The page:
The Minnesota Court of Appeals recently reversed a district court in an implied consent case involving probable cause for a DWI arrest. Porter v. Commissioner of Public Safety, No. 87-CV-11-337 (Minn. Ct. App. July 2, 2012) (unpublished) (available here). The facts in the case involved a patrolling officer encountering a car parked on the side of the road after midnight. The officer approached the vehicle and saw Angela Lynn Porter sitting in the front seat crying and a male in the passenger seat. The officer thought there may be a domestic situation and asked Ms. Porter to exit the vehicle before asking her what happened. While she told him about an argument with the male in the car, he noticed an odor of alcohol and asked how the car had arrived at the location. She told the officer that she was drunk and could not drive the car. Without any additional questioning about who drove the car, the officer administered field sobriety tests and arrested her for driving while impaired (DWI).
Ms. Porter challenged her subsequent driver’s license revocation in district court and argued that the officer did not have probable cause to believe she was in physical control of the vehicle. Even though the officer never followed-up on who was driving the vehicle and did not locate the ignition keys until after the arrest, the district court concluded that probable cause supported the arrest.
The Minnesota Court of Appeals disagreed while noting that physical control is not established merely by showing that someone is in a position to start a car. Instead, the officer must have evidence suggesting that the purported operator has or is about to make the vehicle a source of danger. In this case, the appellate court concluded that simply being in the driver’s seat under these circumstances was insufficient and stated that the officer could have solicited additional information about who was driving and the location of the ignition key. Accordingly, Court of Appeals reversed the license revocation.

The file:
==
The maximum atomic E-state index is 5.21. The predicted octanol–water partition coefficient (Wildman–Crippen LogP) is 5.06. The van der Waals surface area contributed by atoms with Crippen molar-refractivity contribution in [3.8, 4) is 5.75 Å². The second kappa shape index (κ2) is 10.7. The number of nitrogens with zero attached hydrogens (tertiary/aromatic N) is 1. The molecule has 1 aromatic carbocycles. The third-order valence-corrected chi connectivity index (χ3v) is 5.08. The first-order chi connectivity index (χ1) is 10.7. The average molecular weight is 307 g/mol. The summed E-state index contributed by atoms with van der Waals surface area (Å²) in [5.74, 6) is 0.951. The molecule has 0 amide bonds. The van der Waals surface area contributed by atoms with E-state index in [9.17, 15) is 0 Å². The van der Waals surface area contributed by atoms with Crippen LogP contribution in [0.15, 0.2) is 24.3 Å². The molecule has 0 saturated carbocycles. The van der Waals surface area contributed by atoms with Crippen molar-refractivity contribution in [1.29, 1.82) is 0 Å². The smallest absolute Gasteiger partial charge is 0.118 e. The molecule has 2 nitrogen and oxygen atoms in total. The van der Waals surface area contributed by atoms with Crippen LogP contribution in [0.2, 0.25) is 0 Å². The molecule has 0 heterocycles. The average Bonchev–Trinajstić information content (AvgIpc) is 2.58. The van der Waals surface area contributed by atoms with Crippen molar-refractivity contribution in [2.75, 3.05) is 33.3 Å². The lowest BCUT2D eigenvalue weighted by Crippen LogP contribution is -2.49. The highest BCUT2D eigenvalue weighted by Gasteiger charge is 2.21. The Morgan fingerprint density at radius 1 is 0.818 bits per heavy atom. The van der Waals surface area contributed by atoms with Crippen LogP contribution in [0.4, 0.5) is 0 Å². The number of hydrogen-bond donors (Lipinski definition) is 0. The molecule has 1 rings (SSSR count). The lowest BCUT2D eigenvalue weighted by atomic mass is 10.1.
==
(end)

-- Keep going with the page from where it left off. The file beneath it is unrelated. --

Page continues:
Prior to this case, Minnesota courts have generally upheld DWI arrests of impaired individuals found in vehicles under various circumstances. These situations included instances where ignition keys had not been located. In fact, some courts declined to require officers to locate the ignition key before conducting an arrest. Although unpublished, the Porter decision is a reminder that officers need to conduct a thorough investigation before placing a person under arrest for DWI and being intoxicated in a parked car does not, by itself, necessarily provide a basis for arrest.
As the case demonstrates, the legality of DWI arrests is often fact-specific. A knowledgeable criminal defense attorney can increase the chances of reducing penalties or obtaining an acquittal.